We’ve already discussed the benefits of stretching and the best way to warm up before a walk. In this article, we’ll explore how to stretch and cool down after your walk. There’s a quick overview of the process below, but this article will largely focus on specific stretches and exercises for your warm down routine. As with any routine, it’s important to finish strong, so we’ll examine the best cool down stretches to maximize the benefits of your exercise.
Working out is a process. Skipping a step in that process can lead to injuries that can bring your healthy habits to a sudden stop. The steps in the workout process are:
It’s easy to throw in the towel and head for the couch after a nice, long walk, but your routine isn’t over until you’ve stretched. If you choose not to stretch, you are undoing a lot of the good work you just did, missing vital fitness opportunities, and increasing the likelihood that your next session will result in injury. The risks of skipping cool down stretches include:
Although you can always perform full body stretches after a walk while your muscles are warm and pliable, it’s especially important to stretch out the muscles you most used during your walk. If you have time for nothing else, make sure to target these key areas:
Sit on the floor with your feet pressed together. Put your knees as close to the floor as possible and use your hands to hold the soles of your feet together so your ankles rest flat on the floor. Pull your heels as close to your groin as possible and relax.Don’t move too quickly and don’t press too far forward. Hold the position for at least thirty seconds and repeat as often as you comfortable can.
Find a sturdy wall. Cross your arms and lean against it with your head resting on your hands. Position your legs like you’re doing a short lunge. One foot should be farther back with a straight leg. The other should be closer to the wall, under your shoulders, with a bent knee. Gradually move your weight onto the bent leg by moving your hips forward and keeping your lower back straight. Be careful not to bounce. Hold at least thirty seconds and repeat as often as is comfortable. Repeat the entire process with the opposite leg. (Jump to 1:10 in the video for a demonstration of this stretch.)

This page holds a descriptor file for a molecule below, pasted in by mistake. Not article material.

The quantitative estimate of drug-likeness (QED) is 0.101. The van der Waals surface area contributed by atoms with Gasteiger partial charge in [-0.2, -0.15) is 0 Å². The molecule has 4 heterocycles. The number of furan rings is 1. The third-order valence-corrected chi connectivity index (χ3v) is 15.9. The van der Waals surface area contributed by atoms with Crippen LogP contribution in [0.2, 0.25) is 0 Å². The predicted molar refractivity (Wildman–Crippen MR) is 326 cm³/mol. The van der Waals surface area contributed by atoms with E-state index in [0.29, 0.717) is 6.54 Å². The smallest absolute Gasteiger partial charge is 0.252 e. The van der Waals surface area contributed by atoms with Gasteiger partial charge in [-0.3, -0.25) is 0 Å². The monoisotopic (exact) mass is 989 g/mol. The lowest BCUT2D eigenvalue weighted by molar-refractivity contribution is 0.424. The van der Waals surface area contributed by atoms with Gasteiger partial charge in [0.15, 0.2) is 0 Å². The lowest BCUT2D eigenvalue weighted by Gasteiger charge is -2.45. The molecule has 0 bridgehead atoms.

Lift your right foot behind you and lift it toward your buttocks with your left hand. Hold this position for at least thirty seconds. Slowly drop your right foot and repeat the same steps with your left foot and right hand. Repeat this process as often as you wish. (The trainer in the video utilizes a different grip.)
Sit with your legs in the shape of a V in front of you. Take one foot and touch the bottom of that foot to the inner thigh of the opposite leg. You should press your right foot against your left thigh, or your left foot against your right thigh. The other leg should remain straight with the toes pointed up. Reach toward the toes of the straight leg without bending your lower back. Hold for at least thirty seconds, repeat with the opposite leg, and repeat as often as you comfortably can.
Rest flat on your back with your knees bent. Use your hips and abs to press the small of your back into the ground. Hold for thirty seconds and repeat as often as is comfortable.
From the same position (flat on your back with your knees bent), left one knee and pull it towards your chest. Hold for at least thirty seconds. Gently lower the leg back into position and repeat with the opposite leg. (The trainer in the video lifts both knees at once.)
Sit in a chair and cross one foot over the opposite knee. Using your hand as a guide, move your ankle in a clockwise roll until you’ve stretched its full range of motion. Repeat the stretch in a counterclockwise direction. Repeat as often as is comfortable. Uncross your legs. Repeat process with opposite ankle.
Fitness is a process, and the many steps in that process have their own steps. A workout has a beginning, middle, and end. It’s important to finish all parts of your workout in order to get the best results. Stretching after a walk improves flexibility, reduces soreness, and provides many hidden benefits. It’s an excellent practice that can improve any walker’s workouts.
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